Most of the Yellow Fever victims in Holly Springs were ordinary men and women who were never remembered in the history books. Their lives- and deaths- are just as important and meaningful as those of the great heroes and martyrs of the Fever. Overlooking the “crest” of Hill Crest Cemetery is the small stone marker of Edwin Willis (sometimes shown as “Willis Edwards” on the mortuary lists), who died on October 19th. Some victims don’t even have that much: three small stones (without dates or names) mark the final resting places of Jacob Malsi (died October 6th), his daughter Lizzie Malsi (died October 3rd) and daughter Louisa Malsi, who died just before the beginning of the Yellow Fever, on August 2nd, after being struck by lighting during a freak storm.
Towards the end of October, the deaths began to drop off. October 27th, 1878 was the first day without any Yellow Fever deaths since the Epidemic began in late August. Unfortunately, one of the final deaths was also one of the most sorrowful. Faithful William Holland, the first Holly Springs citizen to encounter Yellow Fever on his trip to Grenada in mid-August, had somehow been the sole survivor of the Yellow Fever Relief Committee, and had continued to stand tall as a beacon of light to his fellow citizens for months. On October 17th, Holland sent the following dispatch: “Today there are six new cases and one death. Your correspondent happens to be one of the new cases, after having struggled with ‘Yellow Jack’ from the beginning of the epidemic.” William Holland’s fate was inevitable, and his death was mourned by many.
W. J. L. Holland, late Chairman of the Relief Committee, departed this life at 2:30 A.M. aged 36 years.
Funeral Notice, October 25, 1878
A Heritage of Sorrow
On November 1st, one last press dispatch was sent out: “Four new cases, no deaths. A heavy frost last night, and the prospect of another to-night. The hospital was closed to-day. Many business houses are open.” Like every Yellow Fever epidemic in the past, the first frost brought an end to the Fever. The people of the time believed the cold weather itself drove the plague away, though in fact the frost killed the mosquito larvae and drained the Fever of available carriers.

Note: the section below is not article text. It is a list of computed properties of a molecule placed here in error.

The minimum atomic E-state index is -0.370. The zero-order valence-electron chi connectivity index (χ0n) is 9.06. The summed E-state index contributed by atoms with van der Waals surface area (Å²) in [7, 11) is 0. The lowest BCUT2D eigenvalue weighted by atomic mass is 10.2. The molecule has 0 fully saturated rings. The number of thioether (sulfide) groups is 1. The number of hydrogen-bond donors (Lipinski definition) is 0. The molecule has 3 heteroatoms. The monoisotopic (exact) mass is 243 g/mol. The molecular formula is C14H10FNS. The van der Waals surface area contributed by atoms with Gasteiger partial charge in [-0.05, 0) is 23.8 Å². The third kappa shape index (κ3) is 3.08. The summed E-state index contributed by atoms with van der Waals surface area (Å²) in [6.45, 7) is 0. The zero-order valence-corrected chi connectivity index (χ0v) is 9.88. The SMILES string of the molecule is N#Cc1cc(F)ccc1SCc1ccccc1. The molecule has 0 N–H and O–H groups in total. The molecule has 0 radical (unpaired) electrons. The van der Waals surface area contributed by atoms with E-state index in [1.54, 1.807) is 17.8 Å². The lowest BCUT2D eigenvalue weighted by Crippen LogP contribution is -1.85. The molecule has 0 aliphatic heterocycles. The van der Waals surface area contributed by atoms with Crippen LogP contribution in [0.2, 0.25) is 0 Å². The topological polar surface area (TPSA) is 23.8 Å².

Officially, the last Yellow Fever victim died on October 30th. On November 2nd, the Board of Health officially declared the epidemic to be at an end. As refugees returned to town, however, they soon realized many victims still suffered from the disease. In fact, there would be another 10 deaths during the month of November. The final Yellow Fever victim, Mollie McDermott, died at the Holly Springs Depot, after a lingering illness on November 24th, 1878. The Yellow Fever Epidemic of 1878 was now over, but how would the town ever begin to recover?
The costs of the Yellow Fever Epidemic, both for the town’s residents and economy, was staggering. Officially, there were 304 deaths from Yellow Fever, though the number may be much higher. Helen Craft Anderson, who lived through the Epidemic, suggested that there were as many as 350 new graves dug in Hill Crest Cemetery. Of the 1,500 citizens who didn’t or couldn’t flee at the beginning of the Epidemic, nearly all of them (1,440) contracted the Yellow Fever, with a quarter of the sufferers losing their lives. Of the 304 victims, 130 were white adult males, 70 were white adult females, 48 were African-American adult males, 30 were African-American adult females, 15 were white children and 12 were African-American children. A conservative estimate of the economic costs of the Fever to Holly Springs is $500,000 (nearly 15 million in 2020 dollars), with nearly every single business in town closing or going through bankruptcy. The sole exception seems to be the Athey Pharmacy, which stayed open throughout the entire epidemic to provide medical supplies and medicine to the town’s doctors and nurses.